23. I say this as someone not alive when Henderson scored, bu '72 was still more meaningful. More meaningful because it was against the Soviet's, and it was series outside regular international competition. This win is very similar to our win in '02 though admittedly it was more dramatic and set an Olympic record, so its bigger than that. But '72 is still more meaningful; this one was perhaps our best sporting achievement, but '72 transcended sport.

    I think Moore is getting caught up in the moment and forgetting history.

    • This win is very similar to our win in '02 though admittedly it was more dramatic.

      I get what you're saying in terms of the OT victory, but I still don't think I'm with you on "more dramatic". In 2010, we were trying to win the Gold after an eight year drought. In 2002, we were trying to win Gold for the first time in FIFTY YEARS. In 2010, we only lost one game in the round robin. In 2002 we only WON one game in the round robin having been beaten by the Swedes, tying int he Czechs and BARELY squeezing out a 3-2 victory over the Germans. Then we squeaked past a Finnish team that the Americans had beat 6-1. Maybe it's just me, but I was much more worried in 2002 that we were going to lose, even though it wasn't nearly as close on the ice.

      I do agree that I just don't think 2010 can compare to 1972. Not really.

  24. I'll agree with Moore if it will SHUT YOU ALL UP ABOUT HOCKEY for the love of all things holy…! And oh dear lord above, the World Cup chatter, the endless Stanely Cup back'n'forth – sometimes I don't know if I'd rather be trapped in an elevator with Leafs fans or Baird and Kinsella on a bad day.

    • Baird and Kinsella on a bad day! You could sell tickets to that, I'm sure!

  25. Speaking as someone who is old enough to remember the '72 series, I think I'll still stick to that one.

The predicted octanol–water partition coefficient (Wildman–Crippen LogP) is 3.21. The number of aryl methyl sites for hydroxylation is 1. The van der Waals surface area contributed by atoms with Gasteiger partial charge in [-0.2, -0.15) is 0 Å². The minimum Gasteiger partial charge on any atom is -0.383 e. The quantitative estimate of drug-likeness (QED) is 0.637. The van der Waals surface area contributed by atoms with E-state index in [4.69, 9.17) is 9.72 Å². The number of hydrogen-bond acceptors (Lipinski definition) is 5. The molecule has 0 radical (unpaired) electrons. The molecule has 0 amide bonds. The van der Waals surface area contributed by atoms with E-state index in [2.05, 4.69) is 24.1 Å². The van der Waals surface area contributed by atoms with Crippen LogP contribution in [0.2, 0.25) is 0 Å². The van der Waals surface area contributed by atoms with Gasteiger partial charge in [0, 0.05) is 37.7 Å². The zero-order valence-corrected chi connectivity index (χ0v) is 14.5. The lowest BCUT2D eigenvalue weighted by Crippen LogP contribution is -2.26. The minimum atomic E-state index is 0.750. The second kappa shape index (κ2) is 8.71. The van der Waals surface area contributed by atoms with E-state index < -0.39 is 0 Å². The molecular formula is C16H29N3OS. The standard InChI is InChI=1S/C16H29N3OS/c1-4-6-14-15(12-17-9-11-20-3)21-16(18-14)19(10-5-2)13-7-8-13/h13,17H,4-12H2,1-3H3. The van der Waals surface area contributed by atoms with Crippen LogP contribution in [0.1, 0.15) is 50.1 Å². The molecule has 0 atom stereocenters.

The Russians had been spanking our amateurs for ages; we argued that they would be no competition for our professionals, that we would beat them handily. The first four games in Canada were a real eye-opener for Canadians, and we were on the edge of our seats by the time the series went to Russia.

    If Henderson hadn't put that puck in the net, hockey history may have evolved differently. We might not have been able to proudly declare that "Hockey is Canada's game!", if we had lost that series. I believe at the time, that's about how we felt.

    Going in to the Olympics, the Americans were ranked fifth or sixth, and our team did not play very well during the first two games; they lacked intensity. The Canadians were favored to win, and expected to win; and they did, by the skin of their teeth.

    I'm proud of our Olympic team, and winning the hockey game was the cherry on top for a terrific job done by all our athletes over the last two weeks. But, in context, I think the '72 series was far more important.

    • Also, the intensity was just so much higher in '72. People were getting match penalties and thrown out of games. At one point one of the coaches threw a chair on the ice. There was concern about KGB involvement in the series and just how the members of the Red Army supposedly guarding our players would actually react if things got terribly out of hand (i.e. would they restrain the crowd or take the opportunity to shoot some Canucks?).

      I suppose it might depend upon how one defines a "sports moment", but 1972 transcended hockey and sport, whereas 2010 was just a really great hockey game for really big stakes. At no time did I wonder if maybe the CIA were spiking the water of the Canadian team, or whether or not someone might get killed at one of the tournament's games. That's a pretty big difference.

  26. For Moore, this is the biggest moment in Canadian sports history, until there's a UFC title match in Vancouver

    • Lets not forget that Moore was probably not born when Henderson scored his great goal and the Russia/Canada series is not top of mind for him. It is silly to argue what is the greatest sports moment. They are all great in their time and place. Lets just recall that the Canadian hockey team was not a favourite going into the gold game because the Americans were undefeated. It was pretty awesome showing. Rejoice and be happy. Not let your heart be troubled.